A Guide to the Consumer Price Index: 17th Series

Latest release

Promotes understanding of the Consumer Price Index (CPI) as a measure of household inflation, how's it measured and how it's used

Reference period


CPI - a widely used economic indicator released quarterly

1.1 The Consumer Price Index (CPI) is an important economic indicator. It provides a general measure of changes in prices of consumer goods and services purchased by Australian households. The CPI is used for a variety of purposes, such as in the development and analysis of government economic policy, the adjustment of some government benefits and in individual contracts. Because of this, the CPI directly or indirectly affects all Australians.

1.2 CPI figures are produced by the Australian Bureau of Statistics (ABS) for each quarter (three months ending March, June, September and December) and are released on the last Wednesday of the month following the end of the reference quarter. They appear in the publication Consumer Price Index, Australia (cat. no. 6401.0). In addition, all CPI results appear on the ABS website: http://www.abs.gov.au.

CPI now comprises 17 linked series

1.3 The CPI was first compiled in 1960 with series extending back to the September quarter 1948. The CPI was preceded by five series of retail price indexes compiled by the (then) Commonwealth Bureau of Census and Statistics as far back as 1901. These series were titled the A, B, C, and D Series, and the Interim Retail Price Index respectively. The C Series Index, which began in 1921, was the principal retail price index in Australia prior to the introduction of the CPI in 1960.

1.4 The introduction of the CPI heralded a change in the approach to measuring retail price movements. Rather than compiling a set of discrete fixed-weighted indexes, the objective became to produce a series of short-term fixed-weighted indexes that were to be regularly linked together to provide a single continuous measure of price change. This strategy was adopted to ensure that, at any point in time, the weighting patterns and item coverage of the CPI were relevant to user requirements and reflected contemporary economic conditions. The CPI now comprises seventeen linked indexes. The CPI originally consisted of weights from 1948. Weights were updated in 1952 and subsequently in 1956, 1960, 1963, 1968, 1973, 1974, 1976, 1982, 1987, 1992, 1998, 2000, 2005, 2011 and 2017.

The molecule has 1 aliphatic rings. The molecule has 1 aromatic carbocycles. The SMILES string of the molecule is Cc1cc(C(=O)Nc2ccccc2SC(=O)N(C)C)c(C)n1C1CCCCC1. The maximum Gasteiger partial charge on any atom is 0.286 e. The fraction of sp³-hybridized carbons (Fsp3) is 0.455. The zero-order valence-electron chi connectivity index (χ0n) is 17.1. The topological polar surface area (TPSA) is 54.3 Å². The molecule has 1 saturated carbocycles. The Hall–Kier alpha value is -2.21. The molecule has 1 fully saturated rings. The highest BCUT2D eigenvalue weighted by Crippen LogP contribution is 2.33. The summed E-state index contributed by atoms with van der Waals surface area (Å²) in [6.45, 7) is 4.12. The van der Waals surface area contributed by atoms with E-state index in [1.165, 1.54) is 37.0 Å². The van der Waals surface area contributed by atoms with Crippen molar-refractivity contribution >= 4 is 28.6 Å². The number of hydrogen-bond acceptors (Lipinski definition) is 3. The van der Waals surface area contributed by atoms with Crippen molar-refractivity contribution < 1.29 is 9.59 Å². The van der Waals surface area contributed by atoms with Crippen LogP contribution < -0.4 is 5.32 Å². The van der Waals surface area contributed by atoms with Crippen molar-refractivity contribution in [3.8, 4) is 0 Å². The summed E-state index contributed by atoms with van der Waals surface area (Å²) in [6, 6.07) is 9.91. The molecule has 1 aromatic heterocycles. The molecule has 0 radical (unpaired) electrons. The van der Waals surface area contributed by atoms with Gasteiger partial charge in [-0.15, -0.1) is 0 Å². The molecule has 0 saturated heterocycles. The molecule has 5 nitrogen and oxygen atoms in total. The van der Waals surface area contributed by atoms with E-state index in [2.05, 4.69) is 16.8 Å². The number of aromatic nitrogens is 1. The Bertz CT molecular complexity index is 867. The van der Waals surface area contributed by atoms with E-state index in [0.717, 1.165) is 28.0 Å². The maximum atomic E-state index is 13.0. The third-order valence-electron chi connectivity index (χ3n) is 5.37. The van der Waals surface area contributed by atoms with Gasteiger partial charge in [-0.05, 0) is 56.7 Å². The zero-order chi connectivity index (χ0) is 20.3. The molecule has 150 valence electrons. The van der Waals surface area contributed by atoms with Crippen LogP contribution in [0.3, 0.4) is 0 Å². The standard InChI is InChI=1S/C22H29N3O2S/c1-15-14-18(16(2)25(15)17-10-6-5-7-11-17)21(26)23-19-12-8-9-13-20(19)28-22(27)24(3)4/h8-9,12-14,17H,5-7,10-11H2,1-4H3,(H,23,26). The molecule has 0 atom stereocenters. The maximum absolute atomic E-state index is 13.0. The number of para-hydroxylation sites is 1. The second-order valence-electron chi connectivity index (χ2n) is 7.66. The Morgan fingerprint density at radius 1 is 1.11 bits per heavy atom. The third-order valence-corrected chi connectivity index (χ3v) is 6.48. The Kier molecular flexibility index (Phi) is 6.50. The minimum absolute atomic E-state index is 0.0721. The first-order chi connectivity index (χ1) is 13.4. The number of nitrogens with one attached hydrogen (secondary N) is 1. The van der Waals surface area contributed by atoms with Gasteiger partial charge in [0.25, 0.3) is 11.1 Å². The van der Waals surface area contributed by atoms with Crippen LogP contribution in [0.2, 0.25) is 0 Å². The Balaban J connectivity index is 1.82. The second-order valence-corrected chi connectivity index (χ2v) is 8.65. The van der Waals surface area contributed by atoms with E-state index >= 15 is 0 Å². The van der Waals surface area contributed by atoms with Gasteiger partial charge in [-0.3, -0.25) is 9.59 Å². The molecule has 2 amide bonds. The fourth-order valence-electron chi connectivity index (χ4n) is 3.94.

The guide

1.5 The purpose of this guide is to provide a broad overview of the CPI; how to use the CPI and how the CPI is calculated. It takes into account changes made with the introduction of the 17th series CPI in the December quarter 2017 and is suitable for general users.

1.6 For a more in-depth description of the concepts, sources and methods used to compile the CPI, refer to Consumer Price Index: Concepts, Sources and Methods (cat. no. 6461.0).

What is the CPI?

Overview of the 17th series CPI

How is the CPI used?

The CPI basket of goods and services

The relative importance of CPI items

Collecting prices for the CPI

Changes in quality

Reviews of the CPI

How does the CPI relate to me?

Example: adjusting for quality

Using the CPI

  1. Percentage change from corresponding quarter of previous year

Source: Consumer Price Index, Australia (cat. no. 6401.0)

Interpreting index numbers

Analysing the CPI

Some examples of using the CPI

Calculating the CPI

Consumer price index structure

Diagram shows consumer price index structure
The consumer price index structure has the following: All groups is the highest level of the index containing all the groups, sub-groups and expenditure classes Groups is the first level of disaggregation of the CPI. These are 11 groups in the 17th Series CPO Sub-groups are a collection of related expenditure classes. There are 33 sub-groups in the 17th series CPI. Expenditure classes are groups of similar goods or services. They are the lowest level at which indexes are published and weights are fixed. There are 87 expenditure classes in the 17th series CPI. Elementary aggregates are the basic building blocks of the CPI. Each elementary aggregate contains several prices for a particular good or service. There are approximately 800 elementary aggregates in each capital city.


Subdividing the basket

Collecting price data

Estimation of price movements for elementary aggregates

Calculating the current cost of the basket

Transactions data and multilateral methods

Previous catalogue number

This release previously used catalogue number 6440.0.

Back to top of the page